Handicap racing is adequate to amateur racing and to club racing but not to major professional offshore races and that’s why in all those races the winner that is celebrated by the public and mentioned on the press is the real time winner, the one that arrives first. Unfortunately that happens only in what regards the overall winner when it could and should happen also in what regards several divisions based on boat length and also raced in real time. 

Any sort of racing based not on real time performance and where the winner is not necessarily the one that is the first to cut the line is voted to public failure, even if it was possible to measure accurately the crew absolute performance (and it is not). Public interest is absolutely necessary to the growth of any sport and more so on one like offshore racing where top racing machines cost many millions. 

Public interest is necessary to bring offshore racing out of the hands of billionaires, to have more competitive top sailboats and to have the best sailors sailing those sailboats, independently of how wealthy they are. This can only be possible through big sponsorship and for that it is needed publicity revenues, meaning that offshore sail racing has to have a large audience and a vast public. Only this way will it be self sustained, escape the association with billionaires and able to create many professionals making a good living out of their passion, as it happens on all major sports.

And I will take the opportunity to wish all an happy new year wind fair winds and lots of sailing.


  1. Hello!, Do you think ORC is a better handicap system?
    in regards of classes by length how can you compare older with modern boats?

    1. I did not saw the last part of your question. You cannot compare the performance of old boats with new boats, the same way you cannot compare the performance of old racing cars or motorcycles with the one of new ones.

      What you can do is to open a separated division for "classic" sailboats the same way it is made with cars. Normally in cars it is considered a classic one that is over 20/25 years old.

  2. Yes, I do think ORCI is a better handicap system since it gives a better response to some objections I have raised.

  3. Paulo, thank you for your response.How many nautical miles and years of sailing have you done? In what types of boats and where have you sailed...inshore or offshore or both?Racing or cruising or both? What involvement have you had at Club or other levels in race management? I can see some info from your bio but more detail may help me to understand where you are coming from.

    1. I don't think sail racing experience is needed to have a global view on the sail
      offshore top racing panorama. It is necessary to like sail racing and follow all sorts of top racing events for many years, a thing that I have done.

      I have done very few sail races but I have done as a skipper about 30 or 40 000 nautical miles. Sailing come late in my life mostly due to lack of money to have a sailboat but I do have made sport all my life, some at the highest level.

      I have sailed for more than 20 years and know I live on a sailboat almost half the year.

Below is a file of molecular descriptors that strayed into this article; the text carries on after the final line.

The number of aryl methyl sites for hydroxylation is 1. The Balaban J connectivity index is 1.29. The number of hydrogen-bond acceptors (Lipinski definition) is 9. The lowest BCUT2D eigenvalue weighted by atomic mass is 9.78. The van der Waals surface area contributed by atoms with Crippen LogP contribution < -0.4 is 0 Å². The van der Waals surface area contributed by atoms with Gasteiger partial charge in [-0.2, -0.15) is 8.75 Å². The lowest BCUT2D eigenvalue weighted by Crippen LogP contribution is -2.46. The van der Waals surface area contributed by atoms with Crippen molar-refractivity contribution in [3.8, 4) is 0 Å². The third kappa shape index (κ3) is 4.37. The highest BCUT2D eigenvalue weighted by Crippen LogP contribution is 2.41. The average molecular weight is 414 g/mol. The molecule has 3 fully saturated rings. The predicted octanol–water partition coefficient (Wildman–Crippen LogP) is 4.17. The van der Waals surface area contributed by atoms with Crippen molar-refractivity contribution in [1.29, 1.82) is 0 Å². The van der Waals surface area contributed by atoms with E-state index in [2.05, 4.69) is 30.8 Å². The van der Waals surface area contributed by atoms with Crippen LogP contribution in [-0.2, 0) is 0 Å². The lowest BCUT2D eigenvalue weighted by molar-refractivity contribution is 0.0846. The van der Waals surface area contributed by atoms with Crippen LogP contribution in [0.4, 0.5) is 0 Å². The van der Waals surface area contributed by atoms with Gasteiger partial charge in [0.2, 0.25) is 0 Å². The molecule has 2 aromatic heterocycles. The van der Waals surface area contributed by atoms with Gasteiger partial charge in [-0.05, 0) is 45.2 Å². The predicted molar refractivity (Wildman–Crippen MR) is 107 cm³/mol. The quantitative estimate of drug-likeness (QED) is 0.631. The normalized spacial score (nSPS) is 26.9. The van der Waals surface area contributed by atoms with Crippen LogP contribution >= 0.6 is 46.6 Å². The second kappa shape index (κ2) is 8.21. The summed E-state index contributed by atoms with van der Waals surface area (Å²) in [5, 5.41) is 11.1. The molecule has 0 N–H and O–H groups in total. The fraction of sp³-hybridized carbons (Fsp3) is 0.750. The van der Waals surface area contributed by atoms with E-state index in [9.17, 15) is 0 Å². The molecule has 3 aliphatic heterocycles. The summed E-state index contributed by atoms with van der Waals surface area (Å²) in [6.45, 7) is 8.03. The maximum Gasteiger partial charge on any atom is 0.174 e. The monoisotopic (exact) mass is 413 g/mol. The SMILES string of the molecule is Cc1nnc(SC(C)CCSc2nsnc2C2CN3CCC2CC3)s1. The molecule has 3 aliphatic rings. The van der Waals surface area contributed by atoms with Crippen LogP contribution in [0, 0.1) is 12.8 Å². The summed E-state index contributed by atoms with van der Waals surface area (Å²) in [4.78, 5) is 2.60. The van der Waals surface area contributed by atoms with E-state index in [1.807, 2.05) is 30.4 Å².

Regarding having meaningful opinions about the subject the fact that one of the most prestigious sail racing sites, Scuttlebutt, finds some of my articles interesting enough to republish them indicative that yes, I know what I am talking about.

  4. You have to understand that this race is not about sail boat racing, but a much loved beginning of the year spectacle and fun race. Speaking as an an Australian cruising sailor, yes, I enjoy the highlights, but have no illusions that we are witnessing any great racing event.

  5. I have to disagree and I bet many of your countrymen would disagree too. Yes, it is for sure a great spectacle and fun race but there is also many professionals and great racing boats on that race doing top racing.

    What I an saying is that without spoiling the feast and the fun for amateurs this race could be all that and also a top professional race, attracting more professional teams and becoming part of a world championship.

    The IRC, or even better the ORCI, is perfectly suited for amateur and club racing, not for a top professional race. The two races could perfectly coexist on the same event as they coexist already on the Sydney Hobart or in some other races like the Fastnet or the Middle Sea Race and some others.

    Some steps are being made on this direction, not always on the right direction, on the Sydney Hobart you have the Corinthian class and on the "Route du Rhum" the Rhum class.

  6. Hi Paulo, I don't get your stand regarding Hull shape and IRC as IRC has very few hull measurements. It is clearly far simpler than with ORCi (hence less costly). So yes, the rating system is never fair (why ORCi VPP would be fair as the VPP parameters are genuinely unfair). IRC just gives more freedom to designer regarding hull form. Some boats would be better downwind, other upwind, light/heavy conditions. This is the designer game to find out the average right compromise. In ORCi, the message is that it would be fair even if you sail a bathtub with a mast against Comanche. This does not sound much sensible. Would such configuration please professionals. It is also true that handicap were never set for professional. Now, they are not banned...

    1. IRC has a lot to do with RM and stability and the way you get stability is through a combination of different hull shapes, that provide more or less form stability, combined with more or less stability from the keel/ballast, due to more draft or more ballast or keel design.

      So in the end what designers look for is the right combination between several factors to provide maximum performance with the lower possible handicap and one of those factors is the shape of the hull, in what regards drag versus hull stability, the ability to plane and several other factors.

      ORCI is more accurate simply because it gives for the same boat different handicaps in different situations and that allows it more flexibility and a more correct assessment of a boat potencial, being it a bathtub or Comanche. That is what handicap racing is about.

      In the end, as you know, the differences in what regards results are not considerable and it makes all sense to reunite the two handicap systems on a single one.